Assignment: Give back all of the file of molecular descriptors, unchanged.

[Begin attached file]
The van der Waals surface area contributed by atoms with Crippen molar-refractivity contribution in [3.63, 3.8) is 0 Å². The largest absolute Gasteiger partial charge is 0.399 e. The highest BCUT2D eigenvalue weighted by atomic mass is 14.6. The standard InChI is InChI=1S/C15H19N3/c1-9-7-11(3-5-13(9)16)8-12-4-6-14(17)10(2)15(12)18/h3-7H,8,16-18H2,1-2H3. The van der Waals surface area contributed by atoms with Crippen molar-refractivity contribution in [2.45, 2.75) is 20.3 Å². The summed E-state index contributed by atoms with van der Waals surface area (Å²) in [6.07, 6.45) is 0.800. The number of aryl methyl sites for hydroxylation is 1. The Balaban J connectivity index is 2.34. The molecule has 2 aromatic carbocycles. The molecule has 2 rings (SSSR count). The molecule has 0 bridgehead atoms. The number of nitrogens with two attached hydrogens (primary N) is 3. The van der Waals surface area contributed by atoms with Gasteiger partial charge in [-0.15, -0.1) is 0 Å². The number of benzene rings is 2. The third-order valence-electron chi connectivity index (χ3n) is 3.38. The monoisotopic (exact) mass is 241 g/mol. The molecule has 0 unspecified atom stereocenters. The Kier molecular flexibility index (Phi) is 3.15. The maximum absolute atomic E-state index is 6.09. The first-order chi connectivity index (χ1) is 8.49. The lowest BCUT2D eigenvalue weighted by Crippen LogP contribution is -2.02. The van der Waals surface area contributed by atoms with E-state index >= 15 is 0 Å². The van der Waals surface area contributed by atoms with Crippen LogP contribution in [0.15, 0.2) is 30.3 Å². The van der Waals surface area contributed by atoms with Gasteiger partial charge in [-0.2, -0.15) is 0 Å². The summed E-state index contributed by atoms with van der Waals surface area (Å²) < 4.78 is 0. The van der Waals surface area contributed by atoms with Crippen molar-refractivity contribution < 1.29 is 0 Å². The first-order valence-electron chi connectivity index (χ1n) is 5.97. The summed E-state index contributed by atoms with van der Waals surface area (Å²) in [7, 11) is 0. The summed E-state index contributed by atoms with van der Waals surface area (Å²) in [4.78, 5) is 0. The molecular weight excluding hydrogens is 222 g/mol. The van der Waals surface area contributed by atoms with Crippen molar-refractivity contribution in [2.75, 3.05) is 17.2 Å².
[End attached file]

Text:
The van der Waals surface area contributed by atoms with Crippen molar-refractivity contribution in [3.63, 3.8) is 0 Å². The largest absolute Gasteiger partial charge is 0.399 e. The highest BCUT2D eigenvalue weighted by atomic mass is 14.6. The standard InChI is InChI=1S/C15H19N3/c1-9-7-11(3-5-13(9)16)8-12-4-6-14(17)10(2)15(12)18/h3-7H,8,16-18H2,1-2H3. The van der Waals surface area contributed by atoms with Crippen molar-refractivity contribution in [2.45, 2.75) is 20.3 Å². The summed E-state index contributed by atoms with van der Waals surface area (Å²) in [6.07, 6.45) is 0.800. The number of aryl methyl sites for hydroxylation is 1. The Balaban J connectivity index is 2.34. The molecule has 2 aromatic carbocycles. The molecule has 2 rings (SSSR count). The molecule has 0 bridgehead atoms. The number of nitrogens with two attached hydrogens (primary N) is 3. The van der Waals surface area contributed by atoms with Gasteiger partial charge in [-0.15, -0.1) is 0 Å². The number of benzene rings is 2. The third-order valence-electron chi connectivity index (χ3n) is 3.38. The monoisotopic (exact) mass is 241 g/mol. The molecule has 0 unspecified atom stereocenters. The Kier molecular flexibility index (Phi) is 3.15. The maximum absolute atomic E-state index is 6.09. The first-order chi connectivity index (χ1) is 8.49. The lowest BCUT2D eigenvalue weighted by Crippen LogP contribution is -2.02. The van der Waals surface area contributed by atoms with E-state index >= 15 is 0 Å². The van der Waals surface area contributed by atoms with Crippen LogP contribution in [0.15, 0.2) is 30.3 Å². The van der Waals surface area contributed by atoms with Gasteiger partial charge in [-0.2, -0.15) is 0 Å². The summed E-state index contributed by atoms with van der Waals surface area (Å²) < 4.78 is 0. The van der Waals surface area contributed by atoms with Crippen molar-refractivity contribution < 1.29 is 0 Å². The first-order valence-electron chi connectivity index (χ1n) is 5.97. The summed E-state index contributed by atoms with van der Waals surface area (Å²) in [7, 11) is 0. The summed E-state index contributed by atoms with van der Waals surface area (Å²) in [4.78, 5) is 0. The molecular weight excluding hydrogens is 222 g/mol. The van der Waals surface area contributed by atoms with Crippen molar-refractivity contribution in [2.75, 3.05) is 17.2 Å².